Dawn Szymanski, professor of psychology, and Chandra Feltman, a graduate teaching associate in psychology, examined the emotional toll of working in what they dub “breastaurants”–restaurants that feature scantily clad waitresses–in an article in Raw Story.
The story featured their research, which sought to determine how working in a “breastaurant” affects one’s psychological well-being.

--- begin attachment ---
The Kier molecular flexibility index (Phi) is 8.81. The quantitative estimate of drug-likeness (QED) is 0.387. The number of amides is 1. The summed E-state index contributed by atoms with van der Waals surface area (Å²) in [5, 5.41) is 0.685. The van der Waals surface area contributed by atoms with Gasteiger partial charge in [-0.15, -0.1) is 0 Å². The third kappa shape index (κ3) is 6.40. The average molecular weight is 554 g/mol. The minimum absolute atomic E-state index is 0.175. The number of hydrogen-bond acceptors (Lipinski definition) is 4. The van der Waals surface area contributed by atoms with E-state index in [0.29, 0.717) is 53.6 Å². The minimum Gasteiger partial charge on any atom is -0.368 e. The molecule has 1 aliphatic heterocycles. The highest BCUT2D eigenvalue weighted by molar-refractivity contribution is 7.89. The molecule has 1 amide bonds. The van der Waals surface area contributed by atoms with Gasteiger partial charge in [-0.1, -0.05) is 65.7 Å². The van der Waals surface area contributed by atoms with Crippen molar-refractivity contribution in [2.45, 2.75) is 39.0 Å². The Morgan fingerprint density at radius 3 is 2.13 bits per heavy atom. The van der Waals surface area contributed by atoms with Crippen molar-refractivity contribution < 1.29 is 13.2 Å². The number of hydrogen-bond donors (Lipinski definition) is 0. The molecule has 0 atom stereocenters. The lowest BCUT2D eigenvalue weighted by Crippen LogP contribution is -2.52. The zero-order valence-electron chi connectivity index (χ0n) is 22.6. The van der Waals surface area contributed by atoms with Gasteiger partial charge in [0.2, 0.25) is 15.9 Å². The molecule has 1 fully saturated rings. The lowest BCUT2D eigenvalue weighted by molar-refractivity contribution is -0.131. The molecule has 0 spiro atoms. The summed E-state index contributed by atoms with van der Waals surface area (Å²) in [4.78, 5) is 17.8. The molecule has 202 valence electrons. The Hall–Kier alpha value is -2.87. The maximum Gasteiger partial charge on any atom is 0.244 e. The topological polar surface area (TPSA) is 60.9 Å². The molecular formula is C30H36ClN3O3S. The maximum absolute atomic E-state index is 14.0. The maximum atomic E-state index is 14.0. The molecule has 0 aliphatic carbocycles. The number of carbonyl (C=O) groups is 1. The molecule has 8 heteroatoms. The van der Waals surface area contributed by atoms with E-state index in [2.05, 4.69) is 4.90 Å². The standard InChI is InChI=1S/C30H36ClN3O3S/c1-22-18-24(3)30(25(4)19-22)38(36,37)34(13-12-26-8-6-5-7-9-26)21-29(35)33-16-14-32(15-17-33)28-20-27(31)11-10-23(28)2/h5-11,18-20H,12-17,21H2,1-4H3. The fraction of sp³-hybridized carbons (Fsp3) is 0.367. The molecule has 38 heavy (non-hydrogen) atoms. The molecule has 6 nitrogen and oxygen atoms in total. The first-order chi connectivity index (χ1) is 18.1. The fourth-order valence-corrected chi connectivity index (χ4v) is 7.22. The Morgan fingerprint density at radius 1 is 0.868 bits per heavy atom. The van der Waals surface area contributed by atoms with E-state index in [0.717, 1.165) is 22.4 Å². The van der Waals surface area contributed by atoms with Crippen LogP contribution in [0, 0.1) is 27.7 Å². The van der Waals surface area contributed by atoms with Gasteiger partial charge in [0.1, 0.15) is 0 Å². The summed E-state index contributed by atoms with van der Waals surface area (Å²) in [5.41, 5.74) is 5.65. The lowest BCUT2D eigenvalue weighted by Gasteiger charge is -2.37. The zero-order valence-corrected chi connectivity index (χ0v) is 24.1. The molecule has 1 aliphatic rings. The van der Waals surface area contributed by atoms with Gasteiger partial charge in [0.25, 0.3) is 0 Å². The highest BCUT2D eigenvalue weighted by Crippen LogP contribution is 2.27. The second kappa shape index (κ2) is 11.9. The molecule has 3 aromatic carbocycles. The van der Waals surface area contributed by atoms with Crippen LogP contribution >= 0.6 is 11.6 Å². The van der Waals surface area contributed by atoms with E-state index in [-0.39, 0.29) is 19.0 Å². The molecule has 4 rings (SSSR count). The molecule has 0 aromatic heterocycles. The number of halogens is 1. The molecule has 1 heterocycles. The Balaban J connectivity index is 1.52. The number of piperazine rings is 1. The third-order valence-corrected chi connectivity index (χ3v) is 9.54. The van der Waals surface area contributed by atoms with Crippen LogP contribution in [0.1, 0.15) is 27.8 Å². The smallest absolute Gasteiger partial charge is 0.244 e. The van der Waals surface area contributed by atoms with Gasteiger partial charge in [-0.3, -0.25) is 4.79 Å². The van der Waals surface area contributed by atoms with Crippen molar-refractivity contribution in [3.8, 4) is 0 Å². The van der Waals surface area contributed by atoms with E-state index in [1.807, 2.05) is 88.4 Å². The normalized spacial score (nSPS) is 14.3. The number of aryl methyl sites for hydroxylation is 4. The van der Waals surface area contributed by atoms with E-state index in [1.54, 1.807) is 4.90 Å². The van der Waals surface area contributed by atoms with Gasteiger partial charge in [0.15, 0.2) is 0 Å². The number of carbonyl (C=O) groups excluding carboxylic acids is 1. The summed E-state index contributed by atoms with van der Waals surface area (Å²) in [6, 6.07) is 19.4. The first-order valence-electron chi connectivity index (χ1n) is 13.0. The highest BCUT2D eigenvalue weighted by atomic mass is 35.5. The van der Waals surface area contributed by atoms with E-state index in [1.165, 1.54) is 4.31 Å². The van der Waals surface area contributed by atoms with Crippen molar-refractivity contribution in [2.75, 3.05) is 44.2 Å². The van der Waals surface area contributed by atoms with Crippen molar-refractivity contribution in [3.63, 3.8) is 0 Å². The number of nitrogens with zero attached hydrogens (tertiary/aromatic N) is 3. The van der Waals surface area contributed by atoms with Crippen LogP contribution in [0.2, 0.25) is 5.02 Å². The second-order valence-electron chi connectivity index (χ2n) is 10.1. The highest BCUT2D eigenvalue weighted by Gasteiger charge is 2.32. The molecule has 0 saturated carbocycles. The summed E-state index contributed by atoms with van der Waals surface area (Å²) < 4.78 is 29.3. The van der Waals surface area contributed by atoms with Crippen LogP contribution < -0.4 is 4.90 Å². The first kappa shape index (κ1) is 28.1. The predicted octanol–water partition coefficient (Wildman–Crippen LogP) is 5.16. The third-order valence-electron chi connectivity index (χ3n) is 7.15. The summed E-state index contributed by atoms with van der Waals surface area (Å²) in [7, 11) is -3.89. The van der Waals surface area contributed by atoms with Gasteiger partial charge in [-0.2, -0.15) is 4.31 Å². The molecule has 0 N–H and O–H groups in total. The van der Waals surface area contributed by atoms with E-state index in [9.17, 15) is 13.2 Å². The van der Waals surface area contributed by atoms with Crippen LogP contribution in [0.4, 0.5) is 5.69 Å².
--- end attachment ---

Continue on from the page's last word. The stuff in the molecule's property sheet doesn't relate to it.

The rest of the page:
“Consistent with the results of our first study, we found that waitresses working in restaurants that sexually objectified their employees were more likely to experience a host of negative interactions with customers, ranging from unwanted advances to lewd comments,” according to their findings. “They were also far more likely to internalize cultural standards of beauty, experience symptoms of depression and were more likely to be dissatisfied with their job. Our findings also support classic objectification theory. That is, our data were consistent with the notion that women who waitress in these types of sexually objectifying environments will soon amplify their habitual appearance and body monitoring. This, in turn, increases their body shame. And as body shame rises, so do their levels of depression.”